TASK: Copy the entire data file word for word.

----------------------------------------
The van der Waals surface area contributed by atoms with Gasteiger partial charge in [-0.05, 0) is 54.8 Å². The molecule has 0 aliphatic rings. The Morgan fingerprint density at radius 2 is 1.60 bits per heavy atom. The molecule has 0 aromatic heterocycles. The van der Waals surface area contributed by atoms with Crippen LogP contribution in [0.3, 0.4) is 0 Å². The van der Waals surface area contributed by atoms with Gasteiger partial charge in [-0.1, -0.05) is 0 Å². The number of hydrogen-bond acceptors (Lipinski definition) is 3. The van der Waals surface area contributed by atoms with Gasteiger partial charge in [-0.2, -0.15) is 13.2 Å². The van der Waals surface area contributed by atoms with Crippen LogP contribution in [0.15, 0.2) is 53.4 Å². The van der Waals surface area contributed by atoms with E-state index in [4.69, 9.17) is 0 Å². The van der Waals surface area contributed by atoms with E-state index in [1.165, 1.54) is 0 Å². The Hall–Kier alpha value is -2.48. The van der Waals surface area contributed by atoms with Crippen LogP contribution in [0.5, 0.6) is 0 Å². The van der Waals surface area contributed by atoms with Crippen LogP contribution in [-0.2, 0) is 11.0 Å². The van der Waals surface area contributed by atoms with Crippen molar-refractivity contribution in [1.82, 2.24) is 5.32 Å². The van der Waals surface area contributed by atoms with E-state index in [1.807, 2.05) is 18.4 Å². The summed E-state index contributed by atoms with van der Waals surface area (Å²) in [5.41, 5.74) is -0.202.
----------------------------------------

The van der Waals surface area contributed by atoms with Gasteiger partial charge in [-0.05, 0) is 54.8 Å². The molecule has 0 aliphatic rings. The Morgan fingerprint density at radius 2 is 1.60 bits per heavy atom. The molecule has 0 aromatic heterocycles. The van der Waals surface area contributed by atoms with Crippen LogP contribution in [0.3, 0.4) is 0 Å². The van der Waals surface area contributed by atoms with Gasteiger partial charge in [-0.1, -0.05) is 0 Å². The number of hydrogen-bond acceptors (Lipinski definition) is 3. The van der Waals surface area contributed by atoms with Gasteiger partial charge in [-0.2, -0.15) is 13.2 Å². The van der Waals surface area contributed by atoms with Crippen LogP contribution in [0.15, 0.2) is 53.4 Å². The van der Waals surface area contributed by atoms with E-state index in [4.69, 9.17) is 0 Å². The van der Waals surface area contributed by atoms with E-state index in [1.165, 1.54) is 0 Å². The Hall–Kier alpha value is -2.48. The van der Waals surface area contributed by atoms with Crippen LogP contribution in [0.5, 0.6) is 0 Å². The van der Waals surface area contributed by atoms with Crippen LogP contribution in [-0.2, 0) is 11.0 Å². The van der Waals surface area contributed by atoms with Crippen molar-refractivity contribution in [1.82, 2.24) is 5.32 Å². The van der Waals surface area contributed by atoms with E-state index in [1.807, 2.05) is 18.4 Å². The summed E-state index contributed by atoms with van der Waals surface area (Å²) in [5.41, 5.74) is -0.202.